Pilgrimage and Me
Updated: Mar 11, 2020
My motivation to make a pilgrimage is perhaps as multi-layered as anyone else’s.
Growing up in a central Anglican tradition with a father who was a Methodist at heart, pilgrimage was not part of my upbringing. As a child, I visited many holy places with parents, but did so as a reluctant tourist, and sightseer, rather than through any religious devotional reason. My first (and so far) only trip to the Holy Land was described as a Study Tour.
As the Bishop of Kensington, Graham Tomlin reminds us, there was a “strong critique of pilgrimage mounted by the 16th century Reformers…”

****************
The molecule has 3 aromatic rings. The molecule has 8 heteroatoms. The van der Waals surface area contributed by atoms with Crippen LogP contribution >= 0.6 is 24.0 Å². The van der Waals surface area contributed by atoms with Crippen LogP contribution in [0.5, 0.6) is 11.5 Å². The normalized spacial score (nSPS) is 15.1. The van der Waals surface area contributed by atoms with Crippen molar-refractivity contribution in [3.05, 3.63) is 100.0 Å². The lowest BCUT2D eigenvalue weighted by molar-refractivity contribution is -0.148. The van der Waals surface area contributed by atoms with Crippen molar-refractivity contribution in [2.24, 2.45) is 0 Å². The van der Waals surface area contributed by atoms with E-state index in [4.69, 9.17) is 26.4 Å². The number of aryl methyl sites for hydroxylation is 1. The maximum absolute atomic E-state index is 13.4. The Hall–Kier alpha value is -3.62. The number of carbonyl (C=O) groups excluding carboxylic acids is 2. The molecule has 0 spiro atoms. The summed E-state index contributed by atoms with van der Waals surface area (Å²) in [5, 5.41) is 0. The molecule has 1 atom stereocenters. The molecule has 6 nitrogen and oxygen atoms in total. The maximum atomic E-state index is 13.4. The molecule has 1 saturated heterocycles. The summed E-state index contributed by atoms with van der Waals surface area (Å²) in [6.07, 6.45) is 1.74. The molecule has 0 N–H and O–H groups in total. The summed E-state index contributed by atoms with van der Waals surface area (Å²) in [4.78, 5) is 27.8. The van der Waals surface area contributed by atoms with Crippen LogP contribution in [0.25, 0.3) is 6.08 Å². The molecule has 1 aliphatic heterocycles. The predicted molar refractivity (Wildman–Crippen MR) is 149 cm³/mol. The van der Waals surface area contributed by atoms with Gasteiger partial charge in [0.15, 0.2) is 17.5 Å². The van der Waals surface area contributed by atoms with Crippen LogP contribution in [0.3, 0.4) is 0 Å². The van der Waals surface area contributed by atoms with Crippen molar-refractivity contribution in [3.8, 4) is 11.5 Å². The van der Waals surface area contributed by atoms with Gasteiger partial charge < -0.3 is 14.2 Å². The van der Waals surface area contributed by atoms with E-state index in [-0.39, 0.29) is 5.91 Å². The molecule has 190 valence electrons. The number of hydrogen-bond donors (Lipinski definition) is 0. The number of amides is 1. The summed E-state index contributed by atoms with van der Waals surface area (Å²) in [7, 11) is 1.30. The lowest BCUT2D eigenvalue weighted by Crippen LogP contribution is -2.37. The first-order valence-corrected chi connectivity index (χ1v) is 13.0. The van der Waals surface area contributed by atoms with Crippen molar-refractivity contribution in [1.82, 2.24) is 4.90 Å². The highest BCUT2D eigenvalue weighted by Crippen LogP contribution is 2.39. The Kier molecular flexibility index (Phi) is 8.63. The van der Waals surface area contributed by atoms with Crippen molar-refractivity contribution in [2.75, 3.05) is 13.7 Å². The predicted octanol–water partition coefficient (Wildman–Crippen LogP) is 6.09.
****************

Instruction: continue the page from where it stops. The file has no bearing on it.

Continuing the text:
Even at the very origins of Christian pilgrimage, Gregory of Nyssa voiced loudly his doubts on the whole exercise. Those voices became even louder during the period of the Reformation when it was considered unnecessary to make a distant pilgrimage or to seek holy places. I am, in part, an inheritor of such views. I find myself unwilling to pilgrimage to contemporary centres of ‘revival’, because of an inbuilt suspicion (or theology) that affirms that God can be found and experienced everywhere. Therefore, there are no places where God will be experienced more than any others, nor mediated through a person or place more powerfully than any other. And yet, we are beings who inhabit time and space. Spaces, sacred spaces are important to us. So, I journey hopefully that I will encounter God both upon the road and at the destination.